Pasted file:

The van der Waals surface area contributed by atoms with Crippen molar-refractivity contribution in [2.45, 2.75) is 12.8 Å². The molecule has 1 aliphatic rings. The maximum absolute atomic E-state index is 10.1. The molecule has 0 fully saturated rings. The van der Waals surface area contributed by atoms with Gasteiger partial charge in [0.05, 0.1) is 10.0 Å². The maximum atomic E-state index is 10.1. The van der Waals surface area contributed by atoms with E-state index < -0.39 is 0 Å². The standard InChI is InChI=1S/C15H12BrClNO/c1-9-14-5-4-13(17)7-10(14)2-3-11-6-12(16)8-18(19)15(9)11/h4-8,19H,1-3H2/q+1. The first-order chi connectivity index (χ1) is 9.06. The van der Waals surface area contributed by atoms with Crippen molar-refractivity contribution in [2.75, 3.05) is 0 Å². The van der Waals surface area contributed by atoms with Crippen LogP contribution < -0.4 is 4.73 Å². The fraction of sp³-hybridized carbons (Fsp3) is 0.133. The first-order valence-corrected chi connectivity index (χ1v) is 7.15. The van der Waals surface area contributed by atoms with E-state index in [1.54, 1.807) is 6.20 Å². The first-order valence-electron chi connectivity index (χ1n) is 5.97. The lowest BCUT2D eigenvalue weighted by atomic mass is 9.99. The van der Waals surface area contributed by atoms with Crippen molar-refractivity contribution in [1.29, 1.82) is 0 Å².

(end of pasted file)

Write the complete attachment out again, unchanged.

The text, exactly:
The van der Waals surface area contributed by atoms with Crippen molar-refractivity contribution in [2.45, 2.75) is 12.8 Å². The molecule has 1 aliphatic rings. The maximum absolute atomic E-state index is 10.1. The molecule has 0 fully saturated rings. The van der Waals surface area contributed by atoms with Gasteiger partial charge in [0.05, 0.1) is 10.0 Å². The maximum atomic E-state index is 10.1. The van der Waals surface area contributed by atoms with E-state index < -0.39 is 0 Å². The standard InChI is InChI=1S/C15H12BrClNO/c1-9-14-5-4-13(17)7-10(14)2-3-11-6-12(16)8-18(19)15(9)11/h4-8,19H,1-3H2/q+1. The first-order chi connectivity index (χ1) is 9.06. The van der Waals surface area contributed by atoms with Crippen molar-refractivity contribution in [2.75, 3.05) is 0 Å². The van der Waals surface area contributed by atoms with Crippen LogP contribution < -0.4 is 4.73 Å². The fraction of sp³-hybridized carbons (Fsp3) is 0.133. The first-order valence-corrected chi connectivity index (χ1v) is 7.15. The van der Waals surface area contributed by atoms with E-state index in [1.54, 1.807) is 6.20 Å². The first-order valence-electron chi connectivity index (χ1n) is 5.97. The lowest BCUT2D eigenvalue weighted by atomic mass is 9.99. The van der Waals surface area contributed by atoms with Crippen molar-refractivity contribution in [1.29, 1.82) is 0 Å².